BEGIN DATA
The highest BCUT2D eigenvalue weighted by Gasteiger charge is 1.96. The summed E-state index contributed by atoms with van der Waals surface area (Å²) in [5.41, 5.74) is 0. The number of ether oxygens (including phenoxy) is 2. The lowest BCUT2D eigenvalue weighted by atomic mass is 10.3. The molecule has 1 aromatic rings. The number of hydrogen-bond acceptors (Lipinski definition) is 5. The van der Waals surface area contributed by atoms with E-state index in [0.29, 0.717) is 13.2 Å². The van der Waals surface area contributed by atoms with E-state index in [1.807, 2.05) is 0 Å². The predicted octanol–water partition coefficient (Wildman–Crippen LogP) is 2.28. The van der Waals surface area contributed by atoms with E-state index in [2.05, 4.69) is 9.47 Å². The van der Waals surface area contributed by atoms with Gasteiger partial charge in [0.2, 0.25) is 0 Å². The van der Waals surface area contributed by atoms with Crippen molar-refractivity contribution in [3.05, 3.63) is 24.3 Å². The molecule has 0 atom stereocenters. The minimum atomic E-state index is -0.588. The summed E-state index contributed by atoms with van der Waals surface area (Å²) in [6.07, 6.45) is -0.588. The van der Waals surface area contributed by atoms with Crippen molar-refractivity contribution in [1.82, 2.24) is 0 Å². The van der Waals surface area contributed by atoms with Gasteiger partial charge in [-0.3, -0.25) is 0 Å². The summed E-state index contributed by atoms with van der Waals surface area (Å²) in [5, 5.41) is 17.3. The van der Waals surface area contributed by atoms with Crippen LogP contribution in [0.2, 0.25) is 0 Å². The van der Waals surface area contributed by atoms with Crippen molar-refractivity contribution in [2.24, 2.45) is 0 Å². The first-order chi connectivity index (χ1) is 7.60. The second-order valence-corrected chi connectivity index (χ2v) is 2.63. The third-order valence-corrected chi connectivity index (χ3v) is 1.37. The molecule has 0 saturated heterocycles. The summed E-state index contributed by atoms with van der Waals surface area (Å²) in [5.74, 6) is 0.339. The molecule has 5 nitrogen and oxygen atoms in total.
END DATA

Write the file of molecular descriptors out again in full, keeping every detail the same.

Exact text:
The highest BCUT2D eigenvalue weighted by Gasteiger charge is 1.96. The summed E-state index contributed by atoms with van der Waals surface area (Å²) in [5.41, 5.74) is 0. The number of ether oxygens (including phenoxy) is 2. The lowest BCUT2D eigenvalue weighted by atomic mass is 10.3. The molecule has 1 aromatic rings. The number of hydrogen-bond acceptors (Lipinski definition) is 5. The van der Waals surface area contributed by atoms with E-state index in [0.29, 0.717) is 13.2 Å². The van der Waals surface area contributed by atoms with E-state index in [1.807, 2.05) is 0 Å². The predicted octanol–water partition coefficient (Wildman–Crippen LogP) is 2.28. The van der Waals surface area contributed by atoms with E-state index in [2.05, 4.69) is 9.47 Å². The van der Waals surface area contributed by atoms with Gasteiger partial charge in [0.2, 0.25) is 0 Å². The van der Waals surface area contributed by atoms with Crippen molar-refractivity contribution in [3.05, 3.63) is 24.3 Å². The molecule has 0 atom stereocenters. The minimum atomic E-state index is -0.588. The summed E-state index contributed by atoms with van der Waals surface area (Å²) in [6.07, 6.45) is -0.588. The van der Waals surface area contributed by atoms with Crippen molar-refractivity contribution in [1.82, 2.24) is 0 Å². The van der Waals surface area contributed by atoms with Gasteiger partial charge in [-0.3, -0.25) is 0 Å². The summed E-state index contributed by atoms with van der Waals surface area (Å²) in [5, 5.41) is 17.3. The van der Waals surface area contributed by atoms with Crippen LogP contribution in [0.2, 0.25) is 0 Å². The van der Waals surface area contributed by atoms with Crippen molar-refractivity contribution in [2.24, 2.45) is 0 Å². The first-order chi connectivity index (χ1) is 7.60. The second-order valence-corrected chi connectivity index (χ2v) is 2.63. The third-order valence-corrected chi connectivity index (χ3v) is 1.37. The molecule has 0 saturated heterocycles. The summed E-state index contributed by atoms with van der Waals surface area (Å²) in [5.74, 6) is 0.339. The molecule has 5 nitrogen and oxygen atoms in total.